Click on the FAQs below for answers to the questions our optometrists are most frequently asked by patients – or contact the Sharpe Optometry team – we're happy to help!
Is it more expensive to purchase eyeglasses and contact lenses at Sharpe Optometry?
My grocery store advertised a 3 for 1 special. Is that a good deal?
No. We have gimmick free pricing. How much are you being charged for all 3 pairs and are all the free pairs discounted made in China lenses and frames? Many of our patients do purchase multiple pairs and spare pairs all with our price guarantee for complete frame and lens packages.
I purchased frames/contacts online, and they are giving me headaches/eyestrain and the frames don’t fit. Can you help me?
Yes. You may have to obtain a return authorization and pay to have them shipped to the online retailer and sometimes pay different restocking fees and service charges. Frames must be selected for fit, fashion, comfort and optical considerations. At Sharpe Optometry you try the frames on, we make recommendations and we are responsible for warranties, adjustments and parts replacement.
I am nervous about pain and discomfort during an eye exam. Does it hurt?
No. Many new patients have the same concerns. Your eye has the greatest density of sensory nerve fibers of any part of your body. The eye exam is painless. Other than a few bright lights, there is no discomfort and most patients and especially children say their eye exam was fun!
Do you blast air in my eye?
No. We do not use air tonometry to measure intraocular pressure. We have a special hand held device that is more accurate, repeatable and comfortable.
Can you alter my Insurance Claim by changing dates, amounts and procedure codes?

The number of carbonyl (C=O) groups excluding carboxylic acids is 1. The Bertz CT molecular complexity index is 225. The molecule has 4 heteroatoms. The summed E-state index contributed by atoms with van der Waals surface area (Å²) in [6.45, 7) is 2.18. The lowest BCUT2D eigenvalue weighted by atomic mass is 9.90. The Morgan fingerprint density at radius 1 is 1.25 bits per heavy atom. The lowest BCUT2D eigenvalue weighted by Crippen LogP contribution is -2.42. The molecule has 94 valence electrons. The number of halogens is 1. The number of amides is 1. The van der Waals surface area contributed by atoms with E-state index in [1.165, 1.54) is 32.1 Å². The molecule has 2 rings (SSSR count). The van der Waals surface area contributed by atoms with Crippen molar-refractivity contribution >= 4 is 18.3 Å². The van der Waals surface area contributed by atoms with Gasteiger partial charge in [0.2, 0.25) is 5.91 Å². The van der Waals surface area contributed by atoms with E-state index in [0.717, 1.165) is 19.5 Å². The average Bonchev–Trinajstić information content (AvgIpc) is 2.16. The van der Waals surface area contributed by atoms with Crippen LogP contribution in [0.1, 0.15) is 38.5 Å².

No. Honesty is more than a policy at our office Our reputation means everything.
Children & Pediatric Care
When should I bring my child to their first eye exam?
Infants and toddlers should undergo their first eye examination between the ages of 6 and 9 months. By 6 months of age, a baby has focusing ability, color vision and depth perception. An eye exam will assess if your baby's vision is developing normally.
My child has a lazy eye, what can I do?
Lazy eye refers to the drifting or misalignment of an eye. This is usually the manifestation of amblyopia, where one eye is experiencing significant vision loss, and sometimes also strabismus (or “crossed eyes”), a general misalignment problem. The earlier a lazy eye is checked out and treated, the better the chances of success. However, lazy eye treatment for adults is also effective, especially when motivation and commitment are strong. Studies show marked improvement in visual acuity of the weaker eye in older patients, though often with diminished rate, degree and extent of recovery. Solutions include correcting the vision problems with eyewear, retraining the eye-brain connection, eye muscle surgery or eye exercises.
How often should a teenager (6 to 19 years old) undergo an eye exam?
School children aged 6 to 19 years should undergo an eye examination annually.
At what age can my teenager start wearing contact lens?
As a parent, you probably know your child better than anyone. If your gut instinct tells you that your child is too young, you may be right. Contact lenses require attention and care to avoid infections and serious permanent harm to the eyes. However, daily disposable might be a solution as there are no daily cleanings to perform and the replacement schedule is easy to remember—just wear and toss.
Is it safe to buy cosmetic contact lens from the internet?
Halloween contact lenses or colored contacts can be a lot of fun, especially for teens who want to express their individuality. If your teen wants to buy these and other novelty contact lenses online, know that some may not be approved unless they are purchased through the right channels. Contact lenses are medical devices. Wearing contacts that aren’t fitted and prescribed by a professional could damage your teen’s eyes. Consult your eye doctor for more information on this subject.
How often should an adult (20 to 64 years old) undergo an eye exam?
Every two years. Many eye and vision problems have no obvious signs or symptoms. As a result, individuals are often unaware that problems exist. Early diagnosis and treatment of eye and vision problems are important for maintaining good vision and eye health, and when possible, preventing vision loss.
Is there no alternative to reading glasses?
If you are over 40 and you are struggling to read a newspaper, then maybe it's time for multifocal contact lenses. “Presbyopia” is a vision problem that starts to affect everyone once we reach 40 - 45. Our eyes then lose the ability to focus on small text that’s up close—especially in low-light situations. Contacts lenses allow you to see near and far objects, along with everything in-between—all with the clarity and comfort you deserve.